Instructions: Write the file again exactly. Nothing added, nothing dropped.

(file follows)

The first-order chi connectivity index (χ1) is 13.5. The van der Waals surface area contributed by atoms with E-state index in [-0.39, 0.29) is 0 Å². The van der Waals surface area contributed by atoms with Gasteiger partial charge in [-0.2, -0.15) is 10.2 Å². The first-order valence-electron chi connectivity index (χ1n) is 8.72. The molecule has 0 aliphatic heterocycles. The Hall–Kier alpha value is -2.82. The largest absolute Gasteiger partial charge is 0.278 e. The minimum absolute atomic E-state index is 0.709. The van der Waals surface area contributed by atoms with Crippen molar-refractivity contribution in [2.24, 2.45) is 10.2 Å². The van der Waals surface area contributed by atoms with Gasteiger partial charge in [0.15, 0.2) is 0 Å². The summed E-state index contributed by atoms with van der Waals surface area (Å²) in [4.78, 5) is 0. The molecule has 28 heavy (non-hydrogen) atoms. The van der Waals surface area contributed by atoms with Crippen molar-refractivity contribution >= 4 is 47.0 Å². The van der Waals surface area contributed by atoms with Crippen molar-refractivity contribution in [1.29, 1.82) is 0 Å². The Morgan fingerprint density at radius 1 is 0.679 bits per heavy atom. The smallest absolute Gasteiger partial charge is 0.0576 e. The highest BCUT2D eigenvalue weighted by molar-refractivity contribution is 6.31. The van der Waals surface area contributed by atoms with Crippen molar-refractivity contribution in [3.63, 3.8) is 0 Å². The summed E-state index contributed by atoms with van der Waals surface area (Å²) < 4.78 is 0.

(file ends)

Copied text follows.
The first-order chi connectivity index (χ1) is 13.5. The van der Waals surface area contributed by atoms with E-state index in [-0.39, 0.29) is 0 Å². The van der Waals surface area contributed by atoms with Gasteiger partial charge in [-0.2, -0.15) is 10.2 Å². The first-order valence-electron chi connectivity index (χ1n) is 8.72. The molecule has 0 aliphatic heterocycles. The Hall–Kier alpha value is -2.82. The largest absolute Gasteiger partial charge is 0.278 e. The minimum absolute atomic E-state index is 0.709. The van der Waals surface area contributed by atoms with Crippen molar-refractivity contribution in [2.24, 2.45) is 10.2 Å². The van der Waals surface area contributed by atoms with Gasteiger partial charge in [0.15, 0.2) is 0 Å². The summed E-state index contributed by atoms with van der Waals surface area (Å²) in [4.78, 5) is 0. The molecule has 28 heavy (non-hydrogen) atoms. The van der Waals surface area contributed by atoms with Crippen molar-refractivity contribution >= 4 is 47.0 Å². The van der Waals surface area contributed by atoms with Crippen molar-refractivity contribution in [1.29, 1.82) is 0 Å². The Morgan fingerprint density at radius 1 is 0.679 bits per heavy atom. The smallest absolute Gasteiger partial charge is 0.0576 e. The highest BCUT2D eigenvalue weighted by molar-refractivity contribution is 6.31. The van der Waals surface area contributed by atoms with Crippen molar-refractivity contribution in [3.63, 3.8) is 0 Å². The summed E-state index contributed by atoms with van der Waals surface area (Å²) < 4.78 is 0.